- It is more advantageous to take a combined ticket: Benezet Bridge + Papal Palace for 14,50 € (11,50 €).
- Both the bridge and the palace are open to the public daily, all year round.
- Website: Papal Palace
The fortress walls and towers of Avignon
The fortress walls of the old city — strong, crenellated, with gates and bastion towers — have protected the historic center since the fourteenth century. They show that, after the War of the Throne and a series of assassination attempts, the Popes did not skimp on their security.
The fortress walls are more than three meters thick, and 30 towers were originally built. Thirteen have survived to this day, and three are open to view: the Porte du Rocher tower gate, the gate on the Rue de la Republique opposite the central train station, and the Rhone gate opposite the Avignon Bridge.
The Papal Palace (Palais des Papes)
Avignon Papal Palace in the 14th century became one of the most luxurious courts in Europe. It is a grandiose architectural construction (15,000 m2), the scale of which can be compared to 4 royal palaces. This giant took 29 years to build and the world record of the largest Gothic palace has not been broken yet.
Today part of the premises is occupied by the national museum. The interior decoration is ascetic and austere, and the main decoration of the palace is its frescoes.
You can go up to the rooftop observation deck, which offers a magical view of the tiled «top» of the old town.
- Price: adult ticket — 12 €, children — 10 €, under 8 years old — free of charge.
- Website: Pontifical Palace of Avignon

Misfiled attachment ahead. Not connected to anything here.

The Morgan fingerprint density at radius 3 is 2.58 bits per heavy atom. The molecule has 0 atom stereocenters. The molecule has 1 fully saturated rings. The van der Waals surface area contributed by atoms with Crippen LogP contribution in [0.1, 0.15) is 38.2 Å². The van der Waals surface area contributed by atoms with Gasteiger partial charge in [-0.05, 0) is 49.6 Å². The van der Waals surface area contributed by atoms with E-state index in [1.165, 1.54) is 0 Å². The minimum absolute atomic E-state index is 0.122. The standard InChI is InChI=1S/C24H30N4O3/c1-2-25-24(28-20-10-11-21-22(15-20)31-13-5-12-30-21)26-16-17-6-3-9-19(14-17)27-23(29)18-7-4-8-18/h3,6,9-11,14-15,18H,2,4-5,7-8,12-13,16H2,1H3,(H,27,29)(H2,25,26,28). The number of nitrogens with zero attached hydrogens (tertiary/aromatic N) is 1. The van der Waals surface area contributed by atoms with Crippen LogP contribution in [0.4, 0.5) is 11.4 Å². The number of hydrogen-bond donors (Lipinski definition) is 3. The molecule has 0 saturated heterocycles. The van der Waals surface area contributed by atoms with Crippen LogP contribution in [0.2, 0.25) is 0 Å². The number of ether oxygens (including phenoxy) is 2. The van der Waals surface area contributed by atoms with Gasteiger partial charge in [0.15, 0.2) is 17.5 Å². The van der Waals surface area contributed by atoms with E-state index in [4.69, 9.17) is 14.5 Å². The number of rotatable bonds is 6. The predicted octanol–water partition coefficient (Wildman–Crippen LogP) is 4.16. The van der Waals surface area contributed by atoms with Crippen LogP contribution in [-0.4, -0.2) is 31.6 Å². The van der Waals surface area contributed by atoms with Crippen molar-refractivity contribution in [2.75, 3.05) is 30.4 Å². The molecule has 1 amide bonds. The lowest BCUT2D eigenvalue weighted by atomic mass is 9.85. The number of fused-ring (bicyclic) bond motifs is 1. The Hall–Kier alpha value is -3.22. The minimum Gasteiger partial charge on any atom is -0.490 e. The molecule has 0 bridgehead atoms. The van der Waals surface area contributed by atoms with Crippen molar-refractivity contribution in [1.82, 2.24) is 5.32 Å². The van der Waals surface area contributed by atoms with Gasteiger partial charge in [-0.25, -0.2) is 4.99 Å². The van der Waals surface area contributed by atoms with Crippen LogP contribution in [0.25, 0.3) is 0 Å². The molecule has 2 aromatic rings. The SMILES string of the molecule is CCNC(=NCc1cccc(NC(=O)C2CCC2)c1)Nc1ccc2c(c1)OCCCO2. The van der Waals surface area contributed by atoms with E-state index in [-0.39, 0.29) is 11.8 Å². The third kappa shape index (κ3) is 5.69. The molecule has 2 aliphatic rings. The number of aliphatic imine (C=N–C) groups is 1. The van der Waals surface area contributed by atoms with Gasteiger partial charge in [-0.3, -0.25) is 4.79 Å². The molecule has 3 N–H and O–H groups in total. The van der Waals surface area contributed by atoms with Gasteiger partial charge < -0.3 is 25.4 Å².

Notre Dame des Doms d’Avignon (Notre Dame des Doms d’Avignon)
A stone’s throw from the Papal Palace is the city’s main cathedral, the Cathedral of Our Lady. It is two centuries older than the Papal Palace and is notable for the golden statue of the Virgin Mary instead of the spire of the bell tower.
During the Avignon Captivity, this cathedral was the main Catholic cathedral of the world, where the Popes served. One of them is buried here.
- Website: Avignon Cathedral
Jardin des Doms (Doms Park)
Avignon is quite hot in summer, but there are plenty of parks where you can hide from the heat: St. Andre Abbey, Ceccano Garden, City Orchard, Petramal Park, Carmelite Garden.
You can climb up to the Dome City Park on the hill and admire the impressive panorama of the surroundings, just as the entire church aristocracy did 6 centuries ago. A tourist train will take you to the hill for 7 €. The price includes a sightseeing tour through the streets of the old town.
The tourist train departs from the Piazza Papal Palace every 30 minutes and returns there.
Where to eat in Avignon?
The most atmospheric place for lunch is Place de l’Horloge, a two-minute walk from the Papal Palace, surrounded by the Jacquemart Tower with its clock that still chimes, the Opéra Grand Avignon and the Hôtel de Ville d’Avignon, aka City Hall. You can find two-course dinners from 10 € per person in the many restaurants on this square. I recommend getting a table between 12:00—13:00 while there are still seats available.
Photos by Maria Barybina were used.